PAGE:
Mom To Mom Newsletters
Are You an Advent Hope-Holder?
Dec. 17, 2011
You don't hear a lot about hope these days. Whether it's media gloom and doom or declining economics in your local community or simply conversations with moms in your Mom to Mom group, the evidence is clear: There is more than enough hardship to go around. Somehow it all seems worse at Christmas.
Maybe that's why I've been thinking a great deal about hope lately. It started a few weeks ago when my fellow Gordon-Conwell Theological Seminary trustee and friend Leighton Ford shared a sermon he had preached entitled "Hope Holders." (It's also available for reading as an article, which you can download from his website.) In it he alludes to having lunch with a young colleague who made this comment about hope: "Sometimes all you can do is hold hope for someone, until they can take it and hold it for themselves."
Holding hope for someone. The phrase jumped out at me and instantly made me think of Mom to Mom. Isn't that what we are called to do as Titus 2 women? Isn't that what we are called to be for the moms in our groups—hope holders?
Being a hope-holder is especially vital in a world filled with fear and with very little hope. In an essay called "Waiting for God" (in Watch for the Light, p. 27-37), Henri Nouwen points out that one reason we have such difficulty waiting for anything is that we are so filled with fear. Fear of the future can wrap its icy fingers around our hearts and strangle hope.
Part of the reason for this is that we tend to confuse wishes and hopes. We live our lives wishing for things to turn out a certain way—that is, the way we want. Wishing is, in a sense, a way of controlling the future. Whereas hoping goes much deeper. As Nouwen puts it, "Hope is trusting that something will be fulfilled, but fulfilled according to the promises and not just according to our wishes. Therefore, hope is always open-ended." ("Waiting for God," in Watch for the Light, p. 33)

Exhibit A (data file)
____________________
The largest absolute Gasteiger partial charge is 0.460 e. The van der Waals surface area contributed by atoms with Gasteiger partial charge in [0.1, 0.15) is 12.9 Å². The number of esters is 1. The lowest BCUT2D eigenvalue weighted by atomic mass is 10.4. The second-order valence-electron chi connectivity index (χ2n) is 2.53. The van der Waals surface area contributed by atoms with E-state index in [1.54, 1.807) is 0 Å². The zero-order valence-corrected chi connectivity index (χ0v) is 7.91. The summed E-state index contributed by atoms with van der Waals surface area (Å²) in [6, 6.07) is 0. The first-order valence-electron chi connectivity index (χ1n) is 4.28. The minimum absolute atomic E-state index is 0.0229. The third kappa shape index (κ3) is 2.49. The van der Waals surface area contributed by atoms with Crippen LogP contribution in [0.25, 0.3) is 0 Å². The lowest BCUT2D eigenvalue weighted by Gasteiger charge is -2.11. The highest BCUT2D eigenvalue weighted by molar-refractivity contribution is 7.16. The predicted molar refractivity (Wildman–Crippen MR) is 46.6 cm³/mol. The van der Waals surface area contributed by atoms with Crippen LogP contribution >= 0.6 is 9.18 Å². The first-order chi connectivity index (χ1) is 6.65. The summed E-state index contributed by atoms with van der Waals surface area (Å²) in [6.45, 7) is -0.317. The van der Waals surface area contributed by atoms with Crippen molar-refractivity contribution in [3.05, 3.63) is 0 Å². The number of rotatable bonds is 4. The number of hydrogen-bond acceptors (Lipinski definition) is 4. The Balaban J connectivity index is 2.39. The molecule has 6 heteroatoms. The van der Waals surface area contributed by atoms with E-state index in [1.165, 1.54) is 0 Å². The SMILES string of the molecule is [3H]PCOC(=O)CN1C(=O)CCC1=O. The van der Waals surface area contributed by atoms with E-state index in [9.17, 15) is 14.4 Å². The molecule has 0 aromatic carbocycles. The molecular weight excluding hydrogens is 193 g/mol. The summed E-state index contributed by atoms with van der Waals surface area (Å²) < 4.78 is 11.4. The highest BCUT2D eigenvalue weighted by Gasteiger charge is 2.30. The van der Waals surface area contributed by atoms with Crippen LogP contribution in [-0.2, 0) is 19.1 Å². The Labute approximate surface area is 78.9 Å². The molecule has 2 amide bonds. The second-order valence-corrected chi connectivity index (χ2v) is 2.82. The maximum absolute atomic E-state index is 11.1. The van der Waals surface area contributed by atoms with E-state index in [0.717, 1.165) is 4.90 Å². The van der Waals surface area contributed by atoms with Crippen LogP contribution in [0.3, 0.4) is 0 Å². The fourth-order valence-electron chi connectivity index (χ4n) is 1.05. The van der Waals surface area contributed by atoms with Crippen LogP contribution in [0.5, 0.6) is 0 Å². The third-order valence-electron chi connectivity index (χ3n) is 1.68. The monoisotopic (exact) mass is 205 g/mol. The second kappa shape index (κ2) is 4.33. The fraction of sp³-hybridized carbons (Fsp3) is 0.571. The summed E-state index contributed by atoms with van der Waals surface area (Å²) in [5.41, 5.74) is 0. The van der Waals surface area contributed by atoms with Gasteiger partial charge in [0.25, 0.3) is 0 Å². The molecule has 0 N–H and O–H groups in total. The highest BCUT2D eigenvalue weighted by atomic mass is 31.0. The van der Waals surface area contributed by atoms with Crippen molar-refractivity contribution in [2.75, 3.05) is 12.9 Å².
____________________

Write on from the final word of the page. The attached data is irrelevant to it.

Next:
So how do we hold out hope for ourselves and our Mom to Mom moms and the world around us? By pointing them to the God of all Hope. The One Whose Book is filled with words of Hope. The One Who speaks His plans into our uncertain futures, plans to "give you hope and a future." (Jeremiah 29:11) The One Who meets our fears and failings and weakness with this promise: "But those who hope in the Lord will renew their strength. They will soar on wings like eagles, they will run and not be weary, they will walk and not faint." (Isaiah 40:31) The One Who knows how to steady us through stormy seas: "…we who have fled to take hold of the hope offered to us may be greatly encouraged. We have this hope as an anchor for the soul, firm and secure." (Hebrews 6:18-19)
What better time than Advent to be a Hope-Holder? As Jesus pierced our dark, cold world with His Light, so began the whole Gospel Drama which is our ultimate hope. Christmas celebrations often provide great opportunities for hope-holding. Some moms seem especially open to hearing the life-giving Gospel at a Christmas brunch. Or during a home visit by a Titus 2 Leader. (Perhaps with a Christmas card accompanied by a food basket, or a gift certificate to a local supermarket, or a donation of one afternoon's babysitting so mom can go shopping unaccompanied.) Such a connection can make the message of hope more real than ever to a discouraged mom.
"The hopes and fears of all the years are met in Thee tonight," the ancient carol ("O Little Town of Bethlehem") tells us. A timely truth for Christmas 2011, isn't it?
My prayer for all of us this Christmas is that we actually live out the reality of Romans 15:13: "May the God of hope fill you with all joy and peace as you trust in Him, so that you may overflow with hope by the power of the Holy Spirit."
Merry Christmas, fellow Hope-Holders!
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